The most obvious examples of Colossus’s influence on Breath of the Wild are evident as soon as you step out into this latest version of Hyrule. Link’s actions are now limited by a stamina bar similar to the one that Wander has to contend with in Colossus. This meter can be permanently extended by solving puzzles at shrines hidden throughout the world, just like how you can increase Wander’s stamina in Colossus by collecting the white lizard tails found at that game’s shrines. Fruit found in trees restore health in both games, which is a first for Zelda. On top of that, this Hyrule is almost as despoiled as the world Wander explores. There’s still plenty of life to encounter throughout, from the typical bands of Zelda monsters, to human settlements that range from small outposts to minor villages. This civilization is clearly a shadow of what it used to be, though. Early in the game Link encounters the ruins of the Temple of Time, a major site of power in earlier games; it’s even more dilapidated than the Shrine of Worship that Wander returns to throughout Colossus. The remnants of a long destroyed civilization are scattered throughout this Hyrule, with Zelda’s own palace lying in ruins at its heart during an endless battle between Zelda and Calamity Ganon. Throughout you’ll learn of the past and how Hyrule fell into such disrepair a century ago, how by that point it had already fallen into a kind of dark ages from a long-gone ancient society built on technology, and how Calamity Ganon will always return no matter how often he’s defeated or what sacrifices Hyrule’s heroes make. Although you don’t learn much about what happened to the world of Colossus, both games are marked by a sad sense of ruin and unattainable past glory.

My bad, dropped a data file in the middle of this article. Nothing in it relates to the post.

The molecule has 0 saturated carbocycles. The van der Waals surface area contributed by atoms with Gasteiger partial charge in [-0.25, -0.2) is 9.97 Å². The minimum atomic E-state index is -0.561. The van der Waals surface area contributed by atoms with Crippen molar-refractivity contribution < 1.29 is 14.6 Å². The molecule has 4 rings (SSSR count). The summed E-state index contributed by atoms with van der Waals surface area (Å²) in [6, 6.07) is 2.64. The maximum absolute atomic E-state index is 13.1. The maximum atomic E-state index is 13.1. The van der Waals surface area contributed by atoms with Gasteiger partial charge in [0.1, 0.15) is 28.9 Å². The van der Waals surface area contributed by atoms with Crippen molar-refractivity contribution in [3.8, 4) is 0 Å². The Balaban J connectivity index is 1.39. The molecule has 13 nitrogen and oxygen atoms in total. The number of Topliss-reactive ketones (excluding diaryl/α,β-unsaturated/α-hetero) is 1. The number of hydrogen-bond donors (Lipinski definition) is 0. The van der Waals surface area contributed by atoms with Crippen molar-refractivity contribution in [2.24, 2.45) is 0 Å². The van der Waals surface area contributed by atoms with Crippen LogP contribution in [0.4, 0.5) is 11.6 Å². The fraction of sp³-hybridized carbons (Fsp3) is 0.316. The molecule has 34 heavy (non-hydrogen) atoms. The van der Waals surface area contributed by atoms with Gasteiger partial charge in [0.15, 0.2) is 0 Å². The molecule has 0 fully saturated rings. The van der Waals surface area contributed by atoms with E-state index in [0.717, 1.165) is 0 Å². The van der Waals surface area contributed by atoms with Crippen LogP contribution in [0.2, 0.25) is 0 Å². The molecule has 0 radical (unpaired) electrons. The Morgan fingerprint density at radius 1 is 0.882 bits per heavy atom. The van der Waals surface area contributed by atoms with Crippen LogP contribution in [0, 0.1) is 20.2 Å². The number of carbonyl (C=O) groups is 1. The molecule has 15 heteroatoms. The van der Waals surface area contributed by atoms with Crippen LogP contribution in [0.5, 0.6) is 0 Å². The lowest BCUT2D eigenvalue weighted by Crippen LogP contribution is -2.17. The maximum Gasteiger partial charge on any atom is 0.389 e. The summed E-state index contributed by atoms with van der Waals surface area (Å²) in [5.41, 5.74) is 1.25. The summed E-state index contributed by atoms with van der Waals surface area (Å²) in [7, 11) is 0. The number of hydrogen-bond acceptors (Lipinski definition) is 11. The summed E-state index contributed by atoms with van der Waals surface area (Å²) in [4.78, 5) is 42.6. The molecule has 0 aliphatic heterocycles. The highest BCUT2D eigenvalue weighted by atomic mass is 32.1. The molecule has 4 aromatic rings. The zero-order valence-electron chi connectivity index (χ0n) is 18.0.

More surprisingly, Breath of the Wild lightly questions the traditional depiction of heroism that Zelda games are known for. It doesn’t directly argue against it as clearly and succinctly as Colossus, but it does show that valiant efforts of heroism can sometimes be ultimately futile. The failure of Link, Zelda and the four heroes to defeat Calamity Ganon a century ago was a pointless sacrifice that actually hastened the downfall of Hyrule. Zelda might have kept the worst of Ganon’s evil from fully devastating her kingdom by trapping him in a century-long mystical battle, but she couldn’t prevent him from turning the humans who once mastered this world into a depleted race struggling to survive. The endless futility of violence is also reinforced by the Blood Moon, which regularly replenishes all the monsters Link has killed. Link can kill a bokoblin, or even a hive of bokoblins, but he can’t keep them from constantly swarming across Hyrule anew.
Link is still a hero at heart in Breath of the Wild. You can still defeat the genuinely evil threat at the center of this world’s violation, and help point Zelda and her people toward restitution. And if you want to venture back into Hyrule and continue to explore, everything rewinds to before evil was defeated, when everything was still hopeless and in ruins. Breath of the Wild presents an unwinnable crisis, a heroic victory so muted and insignificant that it can’t wait to plunge its heroes back into pain and misery. There’s no way to truly win since the only way to play is to kill everything, and wait for it to inevitably return and try to kill you again.
Playing the new PlayStation 4 remake of Shadow of the Colossus stresses how, with last year’s Breath of the Wild, Nintendo has finally acknowledged a conversation started in 2005. The result is a Zelda game that’s both more expansive than ever before, both in terms of its mechanics and its world, but also more nuanced in its depiction of heroism and its understanding of the toll violence takes on everyone and everything around it. Hopefully this long delayed indirect response won’t be the full extent of Zelda’s dialogue with Shadow of the Colossus.
Thanks to Brian Taylor for inspiring this piece.
Garrett Martin edits Paste’s comedy and games sections. He’s on Twitter @grmartin.